Nearly three years after a 17-month-old boy was apparently physically abused in an Ewa Beach day care facility, his parents are no closer to seeing someone held responsible for the crime.
And that’s a tragedy, not only for Peyton Valiente, who is now 4 years old, but for public confidence in Hawaii’s criminal justice system.
Hawaii Attorney General Doug Chin concluded this week that the case must be dropped because the three or four people who could have harmed Peyton — including day care operator Manuela Ramos — pleaded the Fifth Amendment.
That Ramos was married to an officer with the Honolulu Police Department at the time further erodes trust. HPD later admitted that it failed to follow proper protocol in the case, including taking much too long to interview suspects and seemingly never even visiting the alleged scene of the crime.
The case of Peyton Valiente, a toddler who was assaulted apparently in day care, might never have been reopened if not for a reporter’s work. But now it seems no charges will ever be filed.
Courtesy of Chelsea Valiente
The attorney general’s abandonment of Peyton follows the decision of Honolulu Prosecuting Attorney Keith Kaneshiro to turn down the case earlier this year. This, from a prosecutor who frequently touts his vigilance for victims’ rights.
Peyton’s parents, Rey and Chelsea Valiente, fear no one will be held accountable for their son’s injuries. The harm was so severe that Peyton’s brain had shifted from its normal position, requiring surgeons to remove part of the child’s skull to relieve the pressure from swelling blood.
“The child has been exposed to neglect and physical abuse,” a social worker for the state’s Child Welfare Services concluded.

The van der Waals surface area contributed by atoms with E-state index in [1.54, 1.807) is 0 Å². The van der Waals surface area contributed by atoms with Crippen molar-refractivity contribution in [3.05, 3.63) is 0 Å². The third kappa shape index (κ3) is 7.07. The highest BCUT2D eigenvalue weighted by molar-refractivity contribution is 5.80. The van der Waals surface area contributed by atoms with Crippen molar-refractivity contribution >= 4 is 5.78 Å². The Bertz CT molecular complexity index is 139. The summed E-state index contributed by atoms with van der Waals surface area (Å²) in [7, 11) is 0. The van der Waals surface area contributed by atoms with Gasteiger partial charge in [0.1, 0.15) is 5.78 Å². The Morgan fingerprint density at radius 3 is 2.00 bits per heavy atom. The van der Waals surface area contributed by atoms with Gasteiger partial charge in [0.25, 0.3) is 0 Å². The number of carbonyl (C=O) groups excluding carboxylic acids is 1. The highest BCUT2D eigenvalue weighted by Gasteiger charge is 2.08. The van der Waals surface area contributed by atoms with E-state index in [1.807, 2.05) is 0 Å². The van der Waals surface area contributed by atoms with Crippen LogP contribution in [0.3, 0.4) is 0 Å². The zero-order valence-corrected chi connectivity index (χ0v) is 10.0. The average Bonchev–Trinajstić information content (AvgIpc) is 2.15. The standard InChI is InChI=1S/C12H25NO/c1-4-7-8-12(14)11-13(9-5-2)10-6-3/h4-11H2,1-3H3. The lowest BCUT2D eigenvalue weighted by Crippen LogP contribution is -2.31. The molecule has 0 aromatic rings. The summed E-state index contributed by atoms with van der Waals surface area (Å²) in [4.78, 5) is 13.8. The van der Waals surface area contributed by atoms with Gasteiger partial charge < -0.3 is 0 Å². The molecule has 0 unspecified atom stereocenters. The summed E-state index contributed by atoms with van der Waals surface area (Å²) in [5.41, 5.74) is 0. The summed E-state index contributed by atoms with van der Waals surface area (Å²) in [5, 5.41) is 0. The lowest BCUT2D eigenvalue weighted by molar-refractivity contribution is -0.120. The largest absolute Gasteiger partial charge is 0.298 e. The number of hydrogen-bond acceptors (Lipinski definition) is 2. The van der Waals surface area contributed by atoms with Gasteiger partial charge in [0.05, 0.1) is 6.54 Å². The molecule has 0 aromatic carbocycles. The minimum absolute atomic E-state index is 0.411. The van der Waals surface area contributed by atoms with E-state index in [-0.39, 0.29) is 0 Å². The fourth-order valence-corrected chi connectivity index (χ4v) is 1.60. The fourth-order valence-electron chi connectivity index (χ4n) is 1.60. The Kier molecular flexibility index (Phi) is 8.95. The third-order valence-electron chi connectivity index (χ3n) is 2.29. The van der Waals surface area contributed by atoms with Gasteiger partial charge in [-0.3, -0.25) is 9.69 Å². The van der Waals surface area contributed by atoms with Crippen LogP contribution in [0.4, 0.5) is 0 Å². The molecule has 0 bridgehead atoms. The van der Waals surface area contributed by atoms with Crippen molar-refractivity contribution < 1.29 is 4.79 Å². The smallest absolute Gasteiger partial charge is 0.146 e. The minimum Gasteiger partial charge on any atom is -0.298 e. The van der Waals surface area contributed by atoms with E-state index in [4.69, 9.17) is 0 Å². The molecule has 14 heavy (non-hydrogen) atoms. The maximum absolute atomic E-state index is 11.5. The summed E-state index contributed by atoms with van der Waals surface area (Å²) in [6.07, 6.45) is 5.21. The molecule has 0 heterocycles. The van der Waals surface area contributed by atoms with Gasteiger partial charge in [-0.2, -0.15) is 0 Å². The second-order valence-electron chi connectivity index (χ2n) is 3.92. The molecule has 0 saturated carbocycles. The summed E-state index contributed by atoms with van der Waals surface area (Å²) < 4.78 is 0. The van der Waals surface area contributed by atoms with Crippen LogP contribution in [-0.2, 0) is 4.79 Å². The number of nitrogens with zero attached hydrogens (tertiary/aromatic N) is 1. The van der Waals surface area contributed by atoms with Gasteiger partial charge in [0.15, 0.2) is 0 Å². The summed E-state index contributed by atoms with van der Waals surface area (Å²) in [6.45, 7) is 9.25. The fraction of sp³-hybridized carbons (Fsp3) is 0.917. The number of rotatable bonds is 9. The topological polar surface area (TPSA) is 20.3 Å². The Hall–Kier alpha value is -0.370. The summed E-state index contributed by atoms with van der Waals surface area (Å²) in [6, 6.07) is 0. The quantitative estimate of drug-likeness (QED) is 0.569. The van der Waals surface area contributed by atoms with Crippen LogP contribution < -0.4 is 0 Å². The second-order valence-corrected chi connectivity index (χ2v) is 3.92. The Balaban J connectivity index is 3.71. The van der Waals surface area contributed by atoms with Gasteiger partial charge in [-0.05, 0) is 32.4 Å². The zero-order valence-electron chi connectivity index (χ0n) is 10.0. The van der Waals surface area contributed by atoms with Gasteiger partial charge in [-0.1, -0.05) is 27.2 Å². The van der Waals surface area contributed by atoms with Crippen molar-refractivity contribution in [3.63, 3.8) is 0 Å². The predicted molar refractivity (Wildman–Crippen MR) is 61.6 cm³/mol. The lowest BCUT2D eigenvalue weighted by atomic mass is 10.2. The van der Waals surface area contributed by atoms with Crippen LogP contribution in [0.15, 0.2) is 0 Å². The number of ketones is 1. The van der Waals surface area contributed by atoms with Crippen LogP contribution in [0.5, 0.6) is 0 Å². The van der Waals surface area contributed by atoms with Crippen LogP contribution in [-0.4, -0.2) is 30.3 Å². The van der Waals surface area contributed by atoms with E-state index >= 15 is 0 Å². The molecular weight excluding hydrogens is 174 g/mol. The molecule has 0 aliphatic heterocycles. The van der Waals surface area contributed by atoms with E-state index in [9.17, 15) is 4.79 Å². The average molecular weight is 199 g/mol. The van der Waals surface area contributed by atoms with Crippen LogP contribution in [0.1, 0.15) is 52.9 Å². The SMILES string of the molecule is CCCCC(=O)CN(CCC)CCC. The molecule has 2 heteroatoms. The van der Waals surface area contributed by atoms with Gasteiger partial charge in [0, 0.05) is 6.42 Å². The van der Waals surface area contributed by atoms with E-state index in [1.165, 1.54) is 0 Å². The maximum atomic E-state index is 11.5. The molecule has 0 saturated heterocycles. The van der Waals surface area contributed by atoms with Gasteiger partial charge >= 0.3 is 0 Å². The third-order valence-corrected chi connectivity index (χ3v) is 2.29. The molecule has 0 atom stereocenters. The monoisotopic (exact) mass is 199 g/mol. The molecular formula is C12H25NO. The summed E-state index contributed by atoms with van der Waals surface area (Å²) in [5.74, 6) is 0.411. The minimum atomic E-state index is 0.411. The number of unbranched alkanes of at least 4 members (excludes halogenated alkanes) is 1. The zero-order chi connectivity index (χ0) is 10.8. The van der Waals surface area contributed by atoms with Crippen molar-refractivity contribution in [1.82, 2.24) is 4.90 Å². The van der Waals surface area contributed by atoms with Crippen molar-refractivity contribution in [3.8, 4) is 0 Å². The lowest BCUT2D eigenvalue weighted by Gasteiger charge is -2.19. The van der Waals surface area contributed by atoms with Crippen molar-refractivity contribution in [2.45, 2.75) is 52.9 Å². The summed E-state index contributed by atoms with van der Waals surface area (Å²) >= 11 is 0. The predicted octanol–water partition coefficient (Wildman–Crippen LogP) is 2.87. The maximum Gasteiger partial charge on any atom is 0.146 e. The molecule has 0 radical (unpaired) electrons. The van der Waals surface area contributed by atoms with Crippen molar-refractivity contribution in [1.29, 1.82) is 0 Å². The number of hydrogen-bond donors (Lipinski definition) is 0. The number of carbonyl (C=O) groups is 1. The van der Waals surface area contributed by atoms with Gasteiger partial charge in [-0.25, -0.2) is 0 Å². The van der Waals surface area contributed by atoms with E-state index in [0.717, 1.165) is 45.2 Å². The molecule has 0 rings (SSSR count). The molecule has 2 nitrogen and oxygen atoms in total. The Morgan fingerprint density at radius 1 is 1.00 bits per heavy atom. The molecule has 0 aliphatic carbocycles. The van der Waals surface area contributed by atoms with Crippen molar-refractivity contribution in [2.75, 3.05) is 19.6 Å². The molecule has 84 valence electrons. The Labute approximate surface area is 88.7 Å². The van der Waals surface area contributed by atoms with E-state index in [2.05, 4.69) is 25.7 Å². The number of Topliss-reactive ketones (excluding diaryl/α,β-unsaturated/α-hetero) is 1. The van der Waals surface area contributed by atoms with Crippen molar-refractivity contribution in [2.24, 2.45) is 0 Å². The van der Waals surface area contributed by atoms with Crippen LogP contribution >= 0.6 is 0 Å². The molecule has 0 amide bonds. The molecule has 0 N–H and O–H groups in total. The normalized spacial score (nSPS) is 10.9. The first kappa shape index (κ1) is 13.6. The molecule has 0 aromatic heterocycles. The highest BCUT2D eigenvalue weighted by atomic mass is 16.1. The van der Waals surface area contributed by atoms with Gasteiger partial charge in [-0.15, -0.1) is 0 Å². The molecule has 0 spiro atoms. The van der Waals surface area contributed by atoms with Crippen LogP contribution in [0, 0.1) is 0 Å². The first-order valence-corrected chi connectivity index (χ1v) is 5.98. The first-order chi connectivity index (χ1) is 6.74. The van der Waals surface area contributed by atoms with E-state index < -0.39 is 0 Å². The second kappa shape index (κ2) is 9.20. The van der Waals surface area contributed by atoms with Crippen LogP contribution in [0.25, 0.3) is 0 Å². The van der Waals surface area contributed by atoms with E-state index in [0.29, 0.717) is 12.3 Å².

Peyton seems fine now, but he may experience physical or mental problems in the future.
‘Assailant Still At Large’
One development from the Chin review is that medical experts say Peyton had been shaken violently before his head struck something hard. They also determined that the incident must have occurred at the day care.
Shockingly, other parents whose kids were cared for at the Ramos home were not told about what happened to Peyton. His parents had to suffer the humiliation of temporarily losing custody of their child until police cleared them as suspects.
Perhaps a civil suit against Manuela Ramos, her husband Mark and son Markus, may yet result in some measure of recompense to the Valientes.
For now, though, Chelsea Valiente captures the disgust that many of us feel:
“It’s definitely not the outcome we hoped for because that’s not justice for Peyton, not justice for our family, and at the same time it leaves the community at risk because the assailant is still at large.”
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The members of Civil Beat’s editorial board are Pierre Omidyar, Patti Epler, Jim Simon, Richard Wiens, Chad Blair, Jessica Terrell and Landess Kearns. Opinions expressed by the editorial board reflect the group’s consensus view. Chad Blair, the Politics and Opinion Editor, can be reached at firstname.lastname@example.org.